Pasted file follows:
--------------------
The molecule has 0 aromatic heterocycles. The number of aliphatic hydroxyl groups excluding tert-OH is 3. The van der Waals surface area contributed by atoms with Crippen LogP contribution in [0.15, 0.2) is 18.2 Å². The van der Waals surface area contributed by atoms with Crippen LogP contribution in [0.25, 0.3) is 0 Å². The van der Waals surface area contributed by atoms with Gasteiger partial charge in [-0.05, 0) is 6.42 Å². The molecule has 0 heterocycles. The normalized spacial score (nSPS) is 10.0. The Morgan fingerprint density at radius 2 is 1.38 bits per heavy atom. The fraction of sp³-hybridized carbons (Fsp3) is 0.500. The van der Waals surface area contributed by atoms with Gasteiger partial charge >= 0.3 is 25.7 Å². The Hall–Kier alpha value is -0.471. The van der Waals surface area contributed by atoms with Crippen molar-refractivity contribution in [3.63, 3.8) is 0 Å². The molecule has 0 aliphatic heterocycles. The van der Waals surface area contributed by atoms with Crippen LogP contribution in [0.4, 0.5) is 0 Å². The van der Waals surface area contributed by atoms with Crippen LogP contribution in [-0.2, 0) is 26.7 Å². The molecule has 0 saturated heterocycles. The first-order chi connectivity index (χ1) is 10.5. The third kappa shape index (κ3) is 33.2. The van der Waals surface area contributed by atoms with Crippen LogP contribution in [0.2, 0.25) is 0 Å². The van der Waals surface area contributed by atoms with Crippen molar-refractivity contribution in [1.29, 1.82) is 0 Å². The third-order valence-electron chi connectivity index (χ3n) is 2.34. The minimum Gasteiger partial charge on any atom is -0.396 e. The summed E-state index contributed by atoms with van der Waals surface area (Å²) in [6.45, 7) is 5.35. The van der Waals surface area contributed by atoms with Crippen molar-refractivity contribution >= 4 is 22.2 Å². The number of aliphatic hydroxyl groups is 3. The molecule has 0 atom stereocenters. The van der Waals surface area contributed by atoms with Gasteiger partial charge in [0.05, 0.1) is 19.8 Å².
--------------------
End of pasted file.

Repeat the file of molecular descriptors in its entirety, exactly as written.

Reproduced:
The molecule has 0 aromatic heterocycles. The number of aliphatic hydroxyl groups excluding tert-OH is 3. The van der Waals surface area contributed by atoms with Crippen LogP contribution in [0.15, 0.2) is 18.2 Å². The van der Waals surface area contributed by atoms with Crippen LogP contribution in [0.25, 0.3) is 0 Å². The van der Waals surface area contributed by atoms with Gasteiger partial charge in [-0.05, 0) is 6.42 Å². The molecule has 0 heterocycles. The normalized spacial score (nSPS) is 10.0. The Morgan fingerprint density at radius 2 is 1.38 bits per heavy atom. The fraction of sp³-hybridized carbons (Fsp3) is 0.500. The van der Waals surface area contributed by atoms with Gasteiger partial charge >= 0.3 is 25.7 Å². The Hall–Kier alpha value is -0.471. The van der Waals surface area contributed by atoms with Crippen molar-refractivity contribution in [3.63, 3.8) is 0 Å². The molecule has 0 aliphatic heterocycles. The van der Waals surface area contributed by atoms with Crippen LogP contribution in [0.4, 0.5) is 0 Å². The van der Waals surface area contributed by atoms with Crippen LogP contribution in [-0.2, 0) is 26.7 Å². The molecule has 0 saturated heterocycles. The first-order chi connectivity index (χ1) is 10.5. The third kappa shape index (κ3) is 33.2. The van der Waals surface area contributed by atoms with Crippen LogP contribution in [0.2, 0.25) is 0 Å². The van der Waals surface area contributed by atoms with Crippen molar-refractivity contribution in [1.29, 1.82) is 0 Å². The third-order valence-electron chi connectivity index (χ3n) is 2.34. The minimum Gasteiger partial charge on any atom is -0.396 e. The summed E-state index contributed by atoms with van der Waals surface area (Å²) in [6.45, 7) is 5.35. The van der Waals surface area contributed by atoms with Crippen molar-refractivity contribution >= 4 is 22.2 Å². The number of aliphatic hydroxyl groups is 3. The molecule has 0 atom stereocenters. The van der Waals surface area contributed by atoms with Gasteiger partial charge in [0.05, 0.1) is 19.8 Å².